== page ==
New York City Thanksgiving -- Thanksgiving In New York City
Celebrating Thanksgiving In The Big Apple
Thanksgiving is a holiday that's traditionally centered around being with family, friends and good food. Of course, it's also the "gateway" to Christmas in the United States, as many consider Thanksgiving weekend to be the kickoff to the Christmas holiday season (though in recent years many people are already beginning to celebrate Christmas in October). This is the weekend when many families start putting up their Christmas decorations and Christmas lights, or begin shopping for gifts. In fact, we call the day after Thanksgiving -- which most people have off from work -- Black Friday because it's the craziest shopping day of the year. Seriously. I once made the mistake of trying to shop on Black Friday and well, never again, because it was chaos!
In New York City, though, Thanksgiving itself gets plenty of notice, as there are plenty of things to do for Thanksgiving in the Big Apple. Many of the restaurants are open for the holidays, saving people from having to make Thanksgiving dinner. There are Thanksgiving cruises, where passengers can get away from the stress of dealing with shopping or family members and enjoy some peace. And then there's the Macy's Thanksgiving Day Parade, which is definitely one of Manhattan's most colorful events.
If you're in New York City this Thanksgiving, take in a breath of the crisp, fall air and get ready to have some fun. There's plenty to do, so read on!
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The Macy's Thanksgiving Day Parade
By far, the most popular Thanksgiving event in New York City is the annual Macy's Thanksgiving Day Parade. This elaborate production, which travels down 7th Avenue (prior to 2009, it traveled down Broadway), includes marching bands, dancers, clowns, acrobats, live singers, the Radio City Rockettes, a guest visit from Santa, and of course, larger-than-live floats and balloons, which it is best known for. These balloons are absolutely enormous and are in the likeness of popular cartoon characters, such as Dora The Explorer, Sponge Bob Square Pants, Homer Simpson and Garfield. Each year, new floats are added for variety.
Believe it or not, this parade has been put on each year since 1924! In the first parade, live animals from the Central Park Zoo were part of the festivities. Those large helium-filled balloons were introduced three years later.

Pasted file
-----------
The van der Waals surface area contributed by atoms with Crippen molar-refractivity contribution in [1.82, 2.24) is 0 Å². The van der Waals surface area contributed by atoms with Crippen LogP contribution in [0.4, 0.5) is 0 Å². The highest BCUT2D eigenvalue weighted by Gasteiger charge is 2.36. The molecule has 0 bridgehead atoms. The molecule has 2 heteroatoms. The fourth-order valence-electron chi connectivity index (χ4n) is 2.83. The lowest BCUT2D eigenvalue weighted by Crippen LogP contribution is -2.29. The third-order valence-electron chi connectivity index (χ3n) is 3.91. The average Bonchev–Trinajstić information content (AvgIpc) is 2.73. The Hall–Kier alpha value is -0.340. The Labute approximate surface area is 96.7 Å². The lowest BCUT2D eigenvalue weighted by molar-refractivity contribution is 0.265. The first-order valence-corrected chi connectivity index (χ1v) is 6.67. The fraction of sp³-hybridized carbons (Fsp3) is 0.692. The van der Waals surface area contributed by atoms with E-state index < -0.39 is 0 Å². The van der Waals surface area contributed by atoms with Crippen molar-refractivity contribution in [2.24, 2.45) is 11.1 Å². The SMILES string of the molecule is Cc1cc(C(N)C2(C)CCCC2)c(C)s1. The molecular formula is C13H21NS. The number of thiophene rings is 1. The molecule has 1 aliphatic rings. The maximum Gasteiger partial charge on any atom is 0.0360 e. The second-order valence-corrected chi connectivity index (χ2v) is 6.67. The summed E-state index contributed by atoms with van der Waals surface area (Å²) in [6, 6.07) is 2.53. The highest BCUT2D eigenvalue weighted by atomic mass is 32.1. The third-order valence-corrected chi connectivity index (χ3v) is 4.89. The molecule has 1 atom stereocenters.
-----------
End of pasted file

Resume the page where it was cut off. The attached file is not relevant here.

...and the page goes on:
These days, the parade is one of the most-attended events in New York City, with a whopping 3 million people in New York. So my advice? Get there early and prepare yourself for some chilly weather and wild crowds.
New York City Thanksgiving Cruises
Several companies, including Spirit Cruises (see the link below) offer Thanksgiving Eve and Thanksgiving Day cruises from New York and New Jersey. These are worth taking if you want to avoid having to cook dinner or do something a little different with your friends and family.
I love boats, so over the years, I've been on many different cruises that sail around Manhattan and well, call me biased, but they are amazing. The skyline is gorgeos during both the daytime and nighttime and I always feel a surge of pride whenever we go past the Statue Of Liberty. I enjoy taking boat cruises because aside from them being fun and relaxing, it gives me a chance to see the city in a whole, new light. Since Manhattan is, after all, an island, its maritime history is worth checking out.
Most of the cruises are about 3 hours and serve an extensive Thanksgiving feast with all of the fixings. Almost all are around $75 per person, but if you take into account how much it would cost to prepare dinner and how many hours you'd take in, it's worth the money. And what could be more peaceful than watching the sun set over New York City?
Making Of The Macy's Thanksgiving Day Parade Floats
Places To Have Thanksgiving Dinner In New York City
If you want to skip making Thanksgiving dinner or get a bite to eat after enjoying the parade, here are some places where you can dine in style:
Eleven Madison Park (11 Madison Avenue): This upscale restaurant serves high-end meals made from fresh, organic ingredients. Though they're open for Thanksgiving, be sure to book as early as possible because seats fill up fast for the holiday!
Craft (43 E. 19th Street): Fans of TOP CHEF will recognize Craft as the restaurant that's owned by head judge, Chef Tom Colicchio. Thanksgiving is the perfect time to check of his offerings (and see if he really has any business critiquing others' dishes) because the restaurant is offering a full-course turkey feast.
Angelo & Maxie's (233 Park Avenue): At about $33 per person, this is one of the more reasonable places to get a holiday meal in Manhattan. The menu includes turkey, of course, as well as mushroom soup and garlic mashed potatoes, as well as plenty of other goodies.
Atlantic Grill (1341 3rd Avenue): This place also offers a typical Thanksgiving feast. However, if you're sick of turkey, they'll also be serving sushi.
Places To Do Volunteer Work In New York On Thanksgiving
As delicious as a great Thanksgiving meal can be, it can be equally satisfying to help feed the less fortunate. Here are some of the shelters in New York City that are seeking volunteers:
The Bowery Mission (227 Bowery): 1-800-871-6347
New York Cares (214 W. 29th St. 5th Floor): 212-228-5000
City Meals On Wheels (355 Lexington Avenue): 212-687-1234
Macy's Thanksgiving Day Parade -- Kermit The Frog Singing With Santa
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